WINDHOEK - Deputy permanent delegate of Namibia to Unesco Immolatrix Geingos has urged President Hage Geingob and members of his Cabinet to consider the plight of the research, science, and technology and innovation community for more and sustained funding.
Geingos said there is blooming potential, but initiatives are currently insufficient to make the necessary impact, mainly due to limited resources.
Geingos who is a permanent delegate to Unesco Paris, France made these remarks while giving an overview of the state of Namibia’s innovation landscape at the opening of the Namibia Innovation Conference which started yesterday and will go on till Friday at Windhoek Country Club Resort in Windhoek.
The conference is hosted by the Ministry of Higher Education, Training and Innovation under the theme “forging a Namibian Consensus on Innovation”.
Geingos said the 2004 Research Science Technology Act, established under the National Commission on Research, Science and Technology (NCRST), for research, science and technology, also funds innovation related projects.
“However, off late, this funding has scaled down significantly due to the national economic situation. While this is understandable, we should acknowledge that it is a major drawback for advancement of innovation as a development tool.
Geingos said their deliberations and proposals of the conference will be in vain without increased funding. “More so, when South African Development Community (Sadc) countries have committed to at least one percent of their Gross Domestic Product (GDP), to research funding. Currently, Namibia falls way below this minimum regional target,” said Geingos.
She said Namibia research and development community has not significantly take advantage of resource mobilisation both nationally and internationally and this remains a cause of concern.
Furthermore, Geingos says the country need platforms to actively search and nurture young talent and creative ideas, and also integrate grass roots and “garage” innovations in the mainstream innovation agenda.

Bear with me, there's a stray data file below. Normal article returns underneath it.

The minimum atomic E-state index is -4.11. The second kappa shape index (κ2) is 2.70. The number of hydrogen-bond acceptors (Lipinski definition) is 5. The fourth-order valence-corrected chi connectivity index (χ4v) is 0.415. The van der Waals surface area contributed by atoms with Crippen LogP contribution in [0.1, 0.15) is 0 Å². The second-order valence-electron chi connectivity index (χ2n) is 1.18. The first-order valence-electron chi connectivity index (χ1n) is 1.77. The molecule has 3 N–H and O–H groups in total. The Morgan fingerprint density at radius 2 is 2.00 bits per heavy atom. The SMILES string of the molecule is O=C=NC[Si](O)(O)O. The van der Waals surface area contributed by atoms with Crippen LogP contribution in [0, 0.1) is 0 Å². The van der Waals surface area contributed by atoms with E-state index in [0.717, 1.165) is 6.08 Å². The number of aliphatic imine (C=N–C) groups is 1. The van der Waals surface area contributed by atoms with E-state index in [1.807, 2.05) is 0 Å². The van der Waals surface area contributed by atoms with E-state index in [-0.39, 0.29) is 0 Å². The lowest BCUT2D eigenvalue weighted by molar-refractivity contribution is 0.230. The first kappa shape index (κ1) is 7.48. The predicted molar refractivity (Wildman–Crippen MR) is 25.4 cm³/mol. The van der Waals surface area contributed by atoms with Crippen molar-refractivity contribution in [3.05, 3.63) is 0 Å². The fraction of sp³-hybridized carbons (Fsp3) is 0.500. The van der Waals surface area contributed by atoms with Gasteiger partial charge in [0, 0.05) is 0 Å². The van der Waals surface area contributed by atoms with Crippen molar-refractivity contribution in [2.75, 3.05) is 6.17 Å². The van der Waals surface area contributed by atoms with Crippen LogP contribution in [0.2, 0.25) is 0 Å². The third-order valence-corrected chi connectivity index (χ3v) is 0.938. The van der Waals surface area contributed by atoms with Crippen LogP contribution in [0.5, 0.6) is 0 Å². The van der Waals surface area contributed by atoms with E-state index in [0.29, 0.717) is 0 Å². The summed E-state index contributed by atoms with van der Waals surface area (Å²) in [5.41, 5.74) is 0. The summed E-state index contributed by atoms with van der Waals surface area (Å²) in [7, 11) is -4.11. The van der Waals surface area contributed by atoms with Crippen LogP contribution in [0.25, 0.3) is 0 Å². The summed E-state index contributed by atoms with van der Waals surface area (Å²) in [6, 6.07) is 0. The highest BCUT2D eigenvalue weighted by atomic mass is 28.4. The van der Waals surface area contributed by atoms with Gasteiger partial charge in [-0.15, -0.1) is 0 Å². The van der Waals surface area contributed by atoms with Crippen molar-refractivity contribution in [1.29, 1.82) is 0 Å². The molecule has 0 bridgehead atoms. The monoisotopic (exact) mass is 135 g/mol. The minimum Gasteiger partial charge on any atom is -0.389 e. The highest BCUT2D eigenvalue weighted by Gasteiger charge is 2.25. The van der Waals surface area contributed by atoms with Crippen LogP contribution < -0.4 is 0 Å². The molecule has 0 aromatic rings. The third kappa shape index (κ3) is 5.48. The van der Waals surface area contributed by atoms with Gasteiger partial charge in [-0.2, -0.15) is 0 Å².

Geingos stated that Namibia has a considerate industrial presence, however, industry rarely cooperate with higher education in research and development.
She said it is equally true that most of the firms in Namibia are smaller branches of big companies in other countries and this imply that they do not engage in considerable research and development here, as this is done by their mother companies. “Industry is one of the key actors in innovation and this link need to be strengthened.”
Minister of Higher Education, Training and Innovation Dr Itah Kandjii-Murangi said according to the 2016 Unesco scoping mission report, the main science, technology and innovation challenges for Namibia are policy incoherence, lack of an enabling policy framework to support innovation and entrepreneurship. She also mentioned insufficient research development and innovation, infrastructure and weak linkages between the various actors in the national system of innovation as challenges amongst others.
She said that the conference considers the important link between education and innovation. “Streamlining innovation in education and training in all streams of formal education is an imperative. Equally important is the identification of the critical nodes that connect innovation to research, innovation to technology and innovation to entrepreneurship.” She said schools, colleges, TVET centres and universities across the country must play an important role in implementing and promoting all types of innovations, including grassroot innovation, for sustainable development.